The 9,500-sq. ft. sobering center, created on a motion by Supervisor Ridley-Thomas and Hilda Solis, is named after the late founder of Exodus Recovery, Dr. David L. Murphy, who dedicated his life to helping the sickest, most marginalized and disadvantaged members of society.


Using Healthcare in the Fight Against Homelessness

Remarks by Supervisor Mark Ridley-Thomas for Health Center Week, with the theme, “State of Emergency: Creating Solutions to the Homeless Epidemic,” held at St. John’s Well Child and Family Center.

This week, we take time to commemorate National Health Center Week and recognize community health centers for delivering comprehensive, high-quality preventive and primary health care to patients, regardless of their ability to pay. In addition, we shine a spotlight on healthcare for the homeless.

I will repeat today what I have said before: Homelessness is the defining civic issue in the county of Los Angeles. It is also a civil rights issue and a human rights issue.

As you approach downtown, the skyline provides a stark illustration of the income and wealth gap in our region. Mere steps away from dozens of cranes looming above the gleaming towers of downtown, we find human beings living in utter squalor, subjected to unspeakable living situations.

Healthcare plays a significant role in righting these wrongs.

Yesterday, we celebrated the one-year anniversary of the Martin Luther King Jr. Community Hospital – the one-year anniversary of delivering on a promise.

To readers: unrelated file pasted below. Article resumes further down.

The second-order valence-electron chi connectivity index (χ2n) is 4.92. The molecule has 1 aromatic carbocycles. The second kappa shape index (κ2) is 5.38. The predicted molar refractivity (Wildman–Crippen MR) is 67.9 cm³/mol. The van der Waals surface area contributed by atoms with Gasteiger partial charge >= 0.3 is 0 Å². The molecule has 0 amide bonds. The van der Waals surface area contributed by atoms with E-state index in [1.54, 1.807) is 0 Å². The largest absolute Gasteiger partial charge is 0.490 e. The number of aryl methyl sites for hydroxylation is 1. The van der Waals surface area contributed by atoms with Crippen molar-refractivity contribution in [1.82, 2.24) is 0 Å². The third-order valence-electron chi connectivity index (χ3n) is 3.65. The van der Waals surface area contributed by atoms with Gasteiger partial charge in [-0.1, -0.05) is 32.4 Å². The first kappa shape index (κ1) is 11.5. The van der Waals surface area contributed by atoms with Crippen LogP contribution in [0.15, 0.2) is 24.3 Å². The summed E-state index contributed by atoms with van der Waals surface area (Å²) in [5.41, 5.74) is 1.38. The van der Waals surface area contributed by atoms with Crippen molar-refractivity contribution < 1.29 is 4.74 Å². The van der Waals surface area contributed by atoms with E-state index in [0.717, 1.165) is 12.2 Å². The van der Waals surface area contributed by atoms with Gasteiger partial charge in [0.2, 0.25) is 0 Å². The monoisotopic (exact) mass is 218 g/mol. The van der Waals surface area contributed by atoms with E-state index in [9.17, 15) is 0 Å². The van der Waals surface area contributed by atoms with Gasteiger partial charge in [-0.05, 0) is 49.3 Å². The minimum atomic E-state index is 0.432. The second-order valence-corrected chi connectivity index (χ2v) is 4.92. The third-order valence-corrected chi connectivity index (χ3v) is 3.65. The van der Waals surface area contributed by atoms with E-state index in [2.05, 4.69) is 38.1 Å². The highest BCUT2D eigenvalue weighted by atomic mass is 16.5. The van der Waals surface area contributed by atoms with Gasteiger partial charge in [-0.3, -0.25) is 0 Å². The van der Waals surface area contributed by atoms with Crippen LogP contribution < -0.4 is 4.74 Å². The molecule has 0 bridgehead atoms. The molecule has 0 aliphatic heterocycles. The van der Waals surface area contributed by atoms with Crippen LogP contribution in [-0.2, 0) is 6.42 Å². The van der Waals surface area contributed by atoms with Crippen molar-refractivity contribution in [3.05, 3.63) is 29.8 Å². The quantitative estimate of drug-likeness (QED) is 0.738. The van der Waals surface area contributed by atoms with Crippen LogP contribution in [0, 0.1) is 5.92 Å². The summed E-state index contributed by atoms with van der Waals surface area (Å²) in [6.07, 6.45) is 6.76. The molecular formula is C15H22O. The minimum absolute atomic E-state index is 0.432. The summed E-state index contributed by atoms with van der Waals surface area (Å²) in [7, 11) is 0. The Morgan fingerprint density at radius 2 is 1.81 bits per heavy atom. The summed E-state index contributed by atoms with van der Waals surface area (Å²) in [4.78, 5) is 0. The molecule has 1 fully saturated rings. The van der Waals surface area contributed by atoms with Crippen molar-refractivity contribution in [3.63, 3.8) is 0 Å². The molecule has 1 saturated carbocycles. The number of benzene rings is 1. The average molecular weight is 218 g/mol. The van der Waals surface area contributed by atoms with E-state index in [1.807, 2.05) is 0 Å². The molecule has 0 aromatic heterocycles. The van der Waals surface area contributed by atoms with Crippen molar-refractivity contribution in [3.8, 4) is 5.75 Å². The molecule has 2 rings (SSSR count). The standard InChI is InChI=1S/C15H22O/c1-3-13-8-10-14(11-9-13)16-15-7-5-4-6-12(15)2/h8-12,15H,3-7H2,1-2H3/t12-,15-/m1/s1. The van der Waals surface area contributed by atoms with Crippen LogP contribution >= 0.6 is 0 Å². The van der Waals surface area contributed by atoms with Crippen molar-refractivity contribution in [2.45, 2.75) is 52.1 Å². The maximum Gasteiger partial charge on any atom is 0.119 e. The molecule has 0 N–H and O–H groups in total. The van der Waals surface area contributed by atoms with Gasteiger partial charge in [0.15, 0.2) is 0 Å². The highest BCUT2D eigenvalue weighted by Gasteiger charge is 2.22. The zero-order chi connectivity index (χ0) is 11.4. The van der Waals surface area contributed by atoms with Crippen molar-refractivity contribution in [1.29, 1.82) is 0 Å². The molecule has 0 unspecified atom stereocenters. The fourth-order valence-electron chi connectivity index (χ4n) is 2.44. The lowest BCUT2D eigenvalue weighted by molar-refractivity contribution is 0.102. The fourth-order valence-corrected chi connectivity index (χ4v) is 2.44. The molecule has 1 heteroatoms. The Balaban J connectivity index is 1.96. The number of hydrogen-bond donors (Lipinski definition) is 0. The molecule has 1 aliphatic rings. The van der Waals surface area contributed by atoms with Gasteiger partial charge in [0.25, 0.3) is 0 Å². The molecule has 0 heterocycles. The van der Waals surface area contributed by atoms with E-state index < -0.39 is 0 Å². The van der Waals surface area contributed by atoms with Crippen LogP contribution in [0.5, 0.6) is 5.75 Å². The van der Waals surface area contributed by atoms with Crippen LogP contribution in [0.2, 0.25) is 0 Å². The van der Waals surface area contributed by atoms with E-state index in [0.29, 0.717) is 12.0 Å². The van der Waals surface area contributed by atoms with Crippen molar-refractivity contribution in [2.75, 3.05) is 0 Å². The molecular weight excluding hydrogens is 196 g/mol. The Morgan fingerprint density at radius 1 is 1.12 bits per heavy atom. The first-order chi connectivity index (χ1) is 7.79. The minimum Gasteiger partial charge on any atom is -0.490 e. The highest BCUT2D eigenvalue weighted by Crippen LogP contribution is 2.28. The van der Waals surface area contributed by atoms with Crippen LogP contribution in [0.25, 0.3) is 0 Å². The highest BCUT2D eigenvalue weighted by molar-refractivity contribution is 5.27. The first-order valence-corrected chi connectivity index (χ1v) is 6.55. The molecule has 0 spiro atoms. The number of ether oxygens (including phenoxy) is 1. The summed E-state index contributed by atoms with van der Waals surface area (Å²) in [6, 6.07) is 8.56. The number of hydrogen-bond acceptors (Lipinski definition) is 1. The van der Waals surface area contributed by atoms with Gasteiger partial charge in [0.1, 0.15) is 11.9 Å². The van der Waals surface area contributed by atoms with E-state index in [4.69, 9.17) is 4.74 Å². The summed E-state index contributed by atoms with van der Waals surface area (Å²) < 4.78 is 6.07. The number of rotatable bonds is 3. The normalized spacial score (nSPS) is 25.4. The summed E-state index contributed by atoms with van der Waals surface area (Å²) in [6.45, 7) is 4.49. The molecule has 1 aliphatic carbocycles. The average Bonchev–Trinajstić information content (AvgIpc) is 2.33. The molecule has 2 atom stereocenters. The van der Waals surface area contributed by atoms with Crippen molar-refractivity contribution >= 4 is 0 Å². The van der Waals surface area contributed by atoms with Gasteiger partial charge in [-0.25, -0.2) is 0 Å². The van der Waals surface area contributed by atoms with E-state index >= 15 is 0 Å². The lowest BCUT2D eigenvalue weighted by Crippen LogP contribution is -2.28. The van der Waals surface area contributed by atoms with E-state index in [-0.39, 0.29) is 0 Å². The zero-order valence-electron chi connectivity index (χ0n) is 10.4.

A critical part of delivering healthcare to the homeless involves making people whole again, and making fractured communities whole again. The County is taking steps to implement the “Whole Person Care” approach, which integrates health, behavioral health, and social services.

IMG_1416In Skid Row, under the auspices of the Department of Health Services, the County is spearheading an integrated approach to engage, assist and house the 2,000 persons living on the streets of Skid Row. This integrated program is called C3 to highlight the collaboration between County, City and Community.

Each C3 integrated team has a nurse, substance use counselor, mental health clinician, an outreach worker with the Los Angeles Homeless Services Authority, and a peer for the homeless, someone who has experienced what they are experiencing now. Over the last five months, the four C3 integrated teams have conducted daily outreach and assisted over 600 unsheltered homeless residents in Skid Row.

  • 311 persons have been connected to interim housing
  • 276 have been assigned to permanent supportive housing
  • 44 people have received keys to move into their own homes